ultimately done in the area to so-called direct dealers. Phillips supplied two branded wholesalers, Union Petroleum Company and Lapera Oil Company ("Lapera"), and two branded dealers in the area. Phillips obtained its gasoline for the two-county area from Conoco under an exchange agreement. In June of 1972, it began to withdraw from the northeastern sector for economic reasons and not because of a shortage of gasoline supply. By the end of September, 1972, it had stopped supplying these stations by agreement. They are now being serviced by other wholesalers. Three days before the contract to supply Lapera was to expire on December 31, 1972, Lapera petitioned this Court for an extension of the supply but was unsuccessful (C.A. No. 72-652). The case was discontinued with prejudice at the request of Lapera's counsel. Lapera is now being supplied by Amoco, one of the dismissed defendants. Union Petroleum Company ("Union") had a supply contract which could not be terminated by Phillips before August 31, 1973. Union is presently being serviced with gasoline by Phillips under the Federal mandatory allocation programs. The plaintiffs never requested Phillips to supply them with gasoline.
Hess is a Delaware corporation with offices in New York City and Woodbridge, New Jersey. In 1969, Hess Oil and Chemical Corporation with a refinery in Port Reading, New Jersey, was merged into Hess. One of its subsidiaries operates a large refinery in the Virgin Islands. It does not sell gasoline to any retail outlet in the market area. It does supply Berkshire Oil Company, a distributor located in Reading, Pennsylvania, approximately 75 miles from Scranton. It is able to do this by reason of an exchange agreement with Chevron. Berkshire Oil Company supplies, among other outlets, three service stations in the area displaying the Hess trademark. Hess does not own the three service stations.
Cities is a Delaware corporation with offices in New York City. It is the parent of the wholly owned subsidiary Cities Service Oil Company ("Citgo") which operates refineries in East Chicago, Indiana, and Lake Charles, Louisiana, and markets Citgo branded gasoline in the two-county area. Citgo has not been made a party defendant to this action. Plaintiffs have set forth no facts nor reasons why this Court should disregard the corporate entity of Citgo.
OPERATIVE FACTS CONCERNING THE PLAINTIFFS
Joseph Hrobuchak, with his wife, owns a gasoline service station where they have been selling unbranded gasoline under the trade name Save-Way since May, 1971. The station is located on Routes 6 and 11, in Clarks Summit (South Abington), Lackawanna County, Pennsylvania, five miles north of the City of Scranton. Unlike the other two plaintiffs, the Hrobuchaks have divided the bulk of their wholesale purchases between two principal suppliers of unbranded gasoline (Ashland and Borda) with an occasional purchase from three unbranded distributors. Shortly after receiving the notice from BP that its supply would be cut off as of April 7, 1973, Borda ceased doing business and no longer supplied the Save-Way station with gasoline. Ashland, however, continued to supply the station in accordance with its voluntary allocation program.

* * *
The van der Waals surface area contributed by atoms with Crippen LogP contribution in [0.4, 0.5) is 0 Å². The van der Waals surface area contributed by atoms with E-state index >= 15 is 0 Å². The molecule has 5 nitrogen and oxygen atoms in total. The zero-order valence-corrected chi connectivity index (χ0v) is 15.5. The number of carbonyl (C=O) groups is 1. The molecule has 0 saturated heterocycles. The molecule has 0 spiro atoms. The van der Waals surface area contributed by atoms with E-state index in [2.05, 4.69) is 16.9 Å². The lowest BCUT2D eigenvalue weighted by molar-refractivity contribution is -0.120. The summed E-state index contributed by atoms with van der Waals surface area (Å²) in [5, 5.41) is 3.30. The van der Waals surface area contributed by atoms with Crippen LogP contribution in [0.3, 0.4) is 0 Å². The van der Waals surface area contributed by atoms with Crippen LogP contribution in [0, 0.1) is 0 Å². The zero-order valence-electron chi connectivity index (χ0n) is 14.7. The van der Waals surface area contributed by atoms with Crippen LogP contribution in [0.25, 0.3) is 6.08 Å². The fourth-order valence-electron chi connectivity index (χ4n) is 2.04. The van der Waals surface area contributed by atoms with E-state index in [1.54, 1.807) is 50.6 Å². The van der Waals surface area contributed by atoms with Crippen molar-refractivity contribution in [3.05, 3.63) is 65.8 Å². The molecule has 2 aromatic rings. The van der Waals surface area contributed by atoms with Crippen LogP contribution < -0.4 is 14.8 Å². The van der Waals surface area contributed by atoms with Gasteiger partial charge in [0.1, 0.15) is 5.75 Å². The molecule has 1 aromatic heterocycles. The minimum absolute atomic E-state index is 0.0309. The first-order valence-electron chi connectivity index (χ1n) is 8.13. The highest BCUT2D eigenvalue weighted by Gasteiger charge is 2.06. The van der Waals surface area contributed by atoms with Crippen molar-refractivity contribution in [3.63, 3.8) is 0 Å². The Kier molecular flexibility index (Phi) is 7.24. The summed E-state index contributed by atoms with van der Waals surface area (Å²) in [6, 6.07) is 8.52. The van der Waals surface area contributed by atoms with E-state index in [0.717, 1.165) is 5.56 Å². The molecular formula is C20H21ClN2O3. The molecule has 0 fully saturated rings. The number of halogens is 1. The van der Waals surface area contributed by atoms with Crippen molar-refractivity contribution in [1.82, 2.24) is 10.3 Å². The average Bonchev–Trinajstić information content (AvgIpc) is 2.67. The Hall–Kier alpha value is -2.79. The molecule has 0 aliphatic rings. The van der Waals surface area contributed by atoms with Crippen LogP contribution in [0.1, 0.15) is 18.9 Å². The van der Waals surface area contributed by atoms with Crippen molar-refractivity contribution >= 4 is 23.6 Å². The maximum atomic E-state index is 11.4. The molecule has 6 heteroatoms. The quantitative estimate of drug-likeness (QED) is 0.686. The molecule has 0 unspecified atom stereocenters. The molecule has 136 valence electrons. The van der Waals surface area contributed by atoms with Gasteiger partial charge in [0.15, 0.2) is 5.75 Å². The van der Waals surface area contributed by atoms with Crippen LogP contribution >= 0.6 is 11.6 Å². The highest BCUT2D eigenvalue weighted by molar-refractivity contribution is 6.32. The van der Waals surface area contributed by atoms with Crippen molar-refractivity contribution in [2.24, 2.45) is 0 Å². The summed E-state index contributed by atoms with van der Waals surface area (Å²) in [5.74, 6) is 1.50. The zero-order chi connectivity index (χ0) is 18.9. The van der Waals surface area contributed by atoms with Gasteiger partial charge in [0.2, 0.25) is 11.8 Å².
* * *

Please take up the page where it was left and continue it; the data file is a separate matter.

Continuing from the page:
During the base period of Ashland's voluntary program, Hrobuchak had chosen to purchase 43% of his gasoline from Ashland while obtaining the rest from Borda. For the calendar year 1973, Hrobuchak received 329,067 gallons of gasoline from Ashland. This amount was 26,317 gallons over his allotment for that year. The latter amount was, therefore, deducted from the volume which was delivered to the Save-Way by Ashland in 1974.
After April, 1973, Hrobuchak sought other suppliers to augment his diminished supply, but the oil companies contacted by him were not taking on any new accounts at that time. Some of these companies would not have sold him any gasoline because of their policy of supplying only those stations at which the gasoline would be sold under the supplier's brand name. Hrobuchak was able to make up in part for the loss of the Borda supply and the reduced Ashland monthly shipments by obtaining intermittent tank truck loads from two other sources, Bowman Petroleum and John T. Howe. These supplies were insufficient to meet Hrobuchak's retail sales demand but permitted him to stay open about one-third his previous hours and days. Prior to April, 1973, he was able to get all the regular grade, unbranded gasoline he needed.
For the years 1971, 1972, and 1973, Hrobuchak's volume purchases of gasoline, the suppliers, the gross receipts, and net profits from selling gasoline at his Save-Way station were as follows:
% Total Gross
Year Supplier No. Gals. of Total Gallons Receipts Net Profits
1971 Borda 323,131 52%
(Last Ashland 287,328 46%
9 Mos.) Townline
Oil Co. 10,700 2% 621,159 $182,347 $8,261
1972 Borda 490,395 51%
Ashland 469,252 49% 959,647 $277,954 $13,858
1973 Borda 141,878 20%
Ashland 329,067 47%
Bowman 176,003 26%
Howe 49,800 7% 696,748 $173,000 $15,000
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